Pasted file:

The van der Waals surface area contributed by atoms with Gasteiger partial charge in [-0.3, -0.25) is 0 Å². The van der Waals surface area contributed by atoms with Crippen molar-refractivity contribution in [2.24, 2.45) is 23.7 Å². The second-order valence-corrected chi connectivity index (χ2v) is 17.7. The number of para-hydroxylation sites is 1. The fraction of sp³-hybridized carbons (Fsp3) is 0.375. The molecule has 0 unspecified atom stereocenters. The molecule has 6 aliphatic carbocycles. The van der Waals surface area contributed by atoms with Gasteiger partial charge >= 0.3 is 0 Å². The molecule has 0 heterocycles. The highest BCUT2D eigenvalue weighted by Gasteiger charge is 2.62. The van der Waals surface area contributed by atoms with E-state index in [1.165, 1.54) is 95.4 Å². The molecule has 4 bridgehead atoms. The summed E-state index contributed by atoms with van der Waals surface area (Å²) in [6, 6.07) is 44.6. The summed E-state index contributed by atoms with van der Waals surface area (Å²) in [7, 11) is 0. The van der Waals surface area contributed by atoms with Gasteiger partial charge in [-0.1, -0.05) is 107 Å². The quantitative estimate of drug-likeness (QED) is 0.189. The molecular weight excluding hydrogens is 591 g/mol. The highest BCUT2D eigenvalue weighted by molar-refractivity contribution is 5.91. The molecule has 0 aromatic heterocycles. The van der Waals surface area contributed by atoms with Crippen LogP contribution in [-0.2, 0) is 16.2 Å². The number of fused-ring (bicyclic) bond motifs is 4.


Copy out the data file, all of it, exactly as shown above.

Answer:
The van der Waals surface area contributed by atoms with Gasteiger partial charge in [-0.3, -0.25) is 0 Å². The van der Waals surface area contributed by atoms with Crippen molar-refractivity contribution in [2.24, 2.45) is 23.7 Å². The second-order valence-corrected chi connectivity index (χ2v) is 17.7. The number of para-hydroxylation sites is 1. The fraction of sp³-hybridized carbons (Fsp3) is 0.375. The molecule has 0 unspecified atom stereocenters. The molecule has 6 aliphatic carbocycles. The van der Waals surface area contributed by atoms with Gasteiger partial charge >= 0.3 is 0 Å². The molecule has 0 heterocycles. The highest BCUT2D eigenvalue weighted by Gasteiger charge is 2.62. The van der Waals surface area contributed by atoms with E-state index in [1.165, 1.54) is 95.4 Å². The molecule has 4 bridgehead atoms. The summed E-state index contributed by atoms with van der Waals surface area (Å²) in [6, 6.07) is 44.6. The summed E-state index contributed by atoms with van der Waals surface area (Å²) in [7, 11) is 0. The van der Waals surface area contributed by atoms with Gasteiger partial charge in [-0.1, -0.05) is 107 Å². The quantitative estimate of drug-likeness (QED) is 0.189. The molecular weight excluding hydrogens is 591 g/mol. The highest BCUT2D eigenvalue weighted by molar-refractivity contribution is 5.91. The molecule has 0 aromatic heterocycles. The van der Waals surface area contributed by atoms with Crippen LogP contribution in [-0.2, 0) is 16.2 Å². The number of fused-ring (bicyclic) bond motifs is 4.